On the plus side, I sleep with a humidifier at one end of the room and often open my window at the other. The window's old, but I have four different items that I wedge in it to let in varying degrees of cold.

On the minus side, I'm a very warm sleeper. Which is fine when the heat goes off at around 4 am, but makes it really hard for me to get to sleep (dry skin, itchy, heat, tossing, turning, insomnia) unless it's decently cool.

On the plus side, I can usually open the window early enough to cool the apartment sufficiently.

On the minus side, my building is next to a big driveway/multi-car garage. Whose owner takes some delight, I've discovered, in trying to bury our building in snow. My apartment extends below ground level, and so my windows are particularly easy to bury.

There is no more plus side. If I open the window enough, as I did last night, I end up with wind, snow, and eventually soaking wet (and cold) carpeting. Also, the books. The books!

All of which is to explain why tonight, when I go to sleep, in the dead of winter, I'm probably going to have to waste money by turning on a fan.

(And that doesn't really help with the whole dry skin thing. Nor with my mood.)

That is all.

February 14, 2007

Snow day? Really?

I've been telling folks that the winter here has been a pretty mild one, when my personal metric, the number of times I have to shovel my car free, is applied. Hasn't happened yet.

That's about to change. We're looking at close to 2 feet today, I've heard, and the winds could get up to 30-40 mph later today. For the first time in 6 years, SU declared a snow day, canceling all events (inc. classes) that begin later than noon or so.

I don't expect to make it through the winter up here without a few such days, and today will not disappoint in that regard. So it'll be a hermitty day round these parts, maybe even a couple of them.

And in other news, happy HWP Day...

That is all. Stay indoors.

February 12, 2007

Home again, home again

At least for a while, until CCCC in March. Another month, another secret mission, this time to the heart of the midwest. It's no secret, if you read last week's entry on Moretti, that said mission involved the presentation of ideas. A couple of people referenced my blog post in private, but I ended up not leaning on Moretti's work quite as much as I originally expected, so the question would have sounded a little decontextualized.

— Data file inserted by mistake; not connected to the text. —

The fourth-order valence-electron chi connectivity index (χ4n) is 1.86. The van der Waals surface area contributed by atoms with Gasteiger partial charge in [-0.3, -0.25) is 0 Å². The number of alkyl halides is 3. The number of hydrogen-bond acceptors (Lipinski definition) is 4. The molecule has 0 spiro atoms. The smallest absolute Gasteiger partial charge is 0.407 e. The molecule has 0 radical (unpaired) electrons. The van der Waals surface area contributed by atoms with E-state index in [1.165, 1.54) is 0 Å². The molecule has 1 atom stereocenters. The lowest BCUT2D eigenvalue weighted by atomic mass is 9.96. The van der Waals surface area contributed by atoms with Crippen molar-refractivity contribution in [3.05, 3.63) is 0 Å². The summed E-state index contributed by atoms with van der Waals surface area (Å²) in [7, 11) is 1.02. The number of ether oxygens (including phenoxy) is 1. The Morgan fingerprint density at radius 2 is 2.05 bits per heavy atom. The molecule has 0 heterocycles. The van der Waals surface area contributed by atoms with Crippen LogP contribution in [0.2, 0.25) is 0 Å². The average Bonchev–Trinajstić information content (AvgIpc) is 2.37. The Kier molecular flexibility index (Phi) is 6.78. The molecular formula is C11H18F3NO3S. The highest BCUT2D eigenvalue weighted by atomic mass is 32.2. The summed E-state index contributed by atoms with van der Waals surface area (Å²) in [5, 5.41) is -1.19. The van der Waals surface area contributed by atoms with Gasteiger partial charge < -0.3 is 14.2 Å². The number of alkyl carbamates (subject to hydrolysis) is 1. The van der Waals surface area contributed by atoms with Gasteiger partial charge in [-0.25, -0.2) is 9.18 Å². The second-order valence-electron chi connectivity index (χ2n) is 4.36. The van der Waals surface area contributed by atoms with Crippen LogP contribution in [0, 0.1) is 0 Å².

Ah, but this was Step #3 in my (toast)master plan to wean myself away from scripting my presentations, and it was perhaps my most successful step to date. I had a clock facing me from the back of the room, an hour for my session, and I started ten minutes late, due to some tech snafulery. I think I raced a little bit, but I ended up at 35 minutes, leaving a good 15 for questions, and it went pretty well from my perspective.

This time round, in part due to my own procrastination, I had to be briefer in the notes I was using. There were several spots where I just wrote down stuff like "Anderson - Long Tail - explain," trusting myself to say what I needed to. And what do you know? I think I did. You may think this a small triumph, but bear in mind that I've been doing this for more than ten years, and I have serious stage fright. To be able to tell myself to just explain something, in front of a group of mostly strangers, is a huge step for me.

The other thing that I noticed was that, rather than slipping off into the reading zone (where I start a paper and then don't notice anything until after I'm done), I was able to respond in some ways to facial expressions, so that if I needed an extra sentence to make something clear, I could do that. If no one seemed perplexed, I could move on. I'm definitely not perfect at it, but hey, actually remaining conscious and responsive during the presentation was a step in the right direction, methinks.

I had the chance to chat about the question of reading vs. speaking with someone there who's in a field where speaking is the norm. I tried out a little theory about why I at least have had to work hard at moving away from reading. I can't really speak for others in my discipline nor for other disciplines, but I began my graduate study at a time when there was a lot of emphasis on decentering teacherly authority in the writing classroom. The focus, we were told, should be less on direct instruction and lecture, and more on peer work and discussion. As someone who was pretty introverted already, this was an emphasis I could easily embrace. I don't really prefer to be the center of attention anyway, and so I was more than happy to decenter me. Of course, it's not that simple when there's grading involved, but that form of authority governed individual interactions rather than the classroom.

The point is that this kind of training, while it lent itself to my teaching style just fine, also left me rather underprepared to venture forth to conferences and speak confidently in a room full of colleagues without a script. I'd never argue that we should return to those halcyon days of yellowed lecture notes, but at the same time, I'm convinced that the shift away from "sage on the stage" styles has left us less able to perform well when we are on stages. I really admire those of my colleagues for whom this is not a problem, but I am most definitely not one of them.

Here's what I've done:

  • I track a few sites (Presentation Zen is my fave) that often contain advice for presentations, whether it's tips for engaging audiences, how not to prepare a Powerpoint/Keynote deck, or what have you.
  • I bought the Keyspan remote on PZ's recommendation, and so took some advantage of my gadget fetish to convince myself to try this.
  • I've been composing more in Keynote (and as I've given multiple talks, recycling slides from multiple sources has become easier), which helps split attention between me and screen (which helps me psychologically). Having roughly a slide for every 1-2 minutes also helps me pace myself.
  • I've tried to visualize speaking situations as I compose, which seems to help as well.